I started playing Knights of the Old Republic, but for some reason I felt the need to switch over to Jade Empire, which I ploughed through very quickly. It is not Bioware’s best game, but it is a really interesting one. It is also the first Bioware game that takes place in a world of their creation; all of their previous games were set in established universes, Star Wars and D&D’s Forgotten Realms. They did a lot right with this game, but it doesn’t quite feel like the vision for this game was fully realized.
It kind of pains me to point out the flaws in this game, because I really liked Jade Empire. That, however, doesn’t really mitigate the games problems, chief of which is that the game simply doesn’t feel finished. It starts out with a solid ten or so hours of RPG then ends with a mediocre 5 hour action game. Characters join you in your travels then all but disappear. It feels like all the time spent creating the marvelous world of Jade Empire cut a lot of time that could have been spent creating content for that world. There are a lot of interesting ways to deal with obstacles, but not nearly enough obstacles to deal with. I really enjoyed having a handful of different martial art styles and weapons to use, but by the time your options really open up the game is nearly over. You are joined by a lot of interesting characters, but there isn’t a lot for most of them to do and since you can only bring one along at a time there are not many opportunities to bring them with. The game just ends up feeling slight or incomplete. Especially past the midway point, when all the RPG stuff and sidequests disappear and it just becomes an action game with a leveling system.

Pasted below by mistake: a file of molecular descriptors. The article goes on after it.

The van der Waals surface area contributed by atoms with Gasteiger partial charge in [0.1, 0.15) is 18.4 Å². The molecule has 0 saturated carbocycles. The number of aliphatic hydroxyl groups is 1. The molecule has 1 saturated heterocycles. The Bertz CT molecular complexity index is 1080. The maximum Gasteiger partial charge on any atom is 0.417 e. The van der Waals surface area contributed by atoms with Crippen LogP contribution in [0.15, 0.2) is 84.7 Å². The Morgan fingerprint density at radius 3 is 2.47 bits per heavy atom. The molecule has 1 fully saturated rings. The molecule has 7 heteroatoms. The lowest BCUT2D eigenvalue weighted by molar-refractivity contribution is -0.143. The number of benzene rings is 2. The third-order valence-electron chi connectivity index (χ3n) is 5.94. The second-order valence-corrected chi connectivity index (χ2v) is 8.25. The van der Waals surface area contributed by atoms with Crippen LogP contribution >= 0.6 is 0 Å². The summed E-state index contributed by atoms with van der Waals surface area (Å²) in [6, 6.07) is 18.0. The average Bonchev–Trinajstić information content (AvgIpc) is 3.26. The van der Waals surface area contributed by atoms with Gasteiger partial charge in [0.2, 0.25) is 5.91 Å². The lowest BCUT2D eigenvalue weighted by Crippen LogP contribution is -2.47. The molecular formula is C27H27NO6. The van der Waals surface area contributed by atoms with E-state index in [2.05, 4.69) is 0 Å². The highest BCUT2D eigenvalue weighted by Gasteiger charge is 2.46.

That doesn’t even to go into how big of a piece of crap PC port of this game is. It simply doesn’t work a good portion of the time. There are points when the enemies don’t turn hostile and block passages. After I reached the capitol city the game started loading up with the camera pointing straight at the ground about half the time. I just had to quick save and reload to fix it, but it was plenty annoying. I still enjoyed the game, but it did its best to keep from doing so.
While the game doesn’t have quite enough content, what is there is pretty good. It has something of a middle ground between the good and evil of the morality system in Star Wars and the Paragon/Renegade dichotomy. The Way of the Open Palm versus the Way of the Closed Fist tries to not be good and evil, but the game doesn’t really let there be many good actions for Closed Fist. It is kind of a selfless/selfish split. Open Palm players help others out, Closed Fist players tell people to help themselves. The only real problem I have with this system is that it doesn’t really affect anything. There are some accessories that can only be equipped by players of one path or the other, but few of them have effects that aren’t duplicated. The big moral choice that inevitably comes doesn’t rely in any way on the choices the player made before. In some ways that is not a problem, it makes sense that the player could choose either option there, but it makes the morality system somewhat superfluous.
I did enjoy the plot and characters, though it never really rises past the level of cliché. The overall quest, first to find your lost master and then to right a great wrong, is nothing groundbreaking but it is enjoyable and well executed. Your party members can’t help but feel like failures because while most of them are interesting, there is just so little for them to do. Henpecked Hou is kind of hilarious, but he joins in the woods and just sticks around to avoid his wife. Funny, but there isn’t a lot there. Likewise Sky is just sort of there. The only ones with any real plot importance are Silk Fox, who really pushes the player along near the middle of the game and childhood friend and game long companion Dawn Star. Otherwise, they are just slightly amusing character outlines along for the ride.
In many ways Jade Empire feels a lot like the first Mass Effect. The world is cool and it is clear that a lot of time was put into creating it, but it is only explored through a somewhat rough game. Mass Effect got a couple games to fix its problems, and become something else entirely; Jade Empire is only one game. This is all there its. I liked Jade Empire a lot, though I can’t help but be left wanting more in a bad way. What Jade Empire does it does well, it just doesn’t do enough.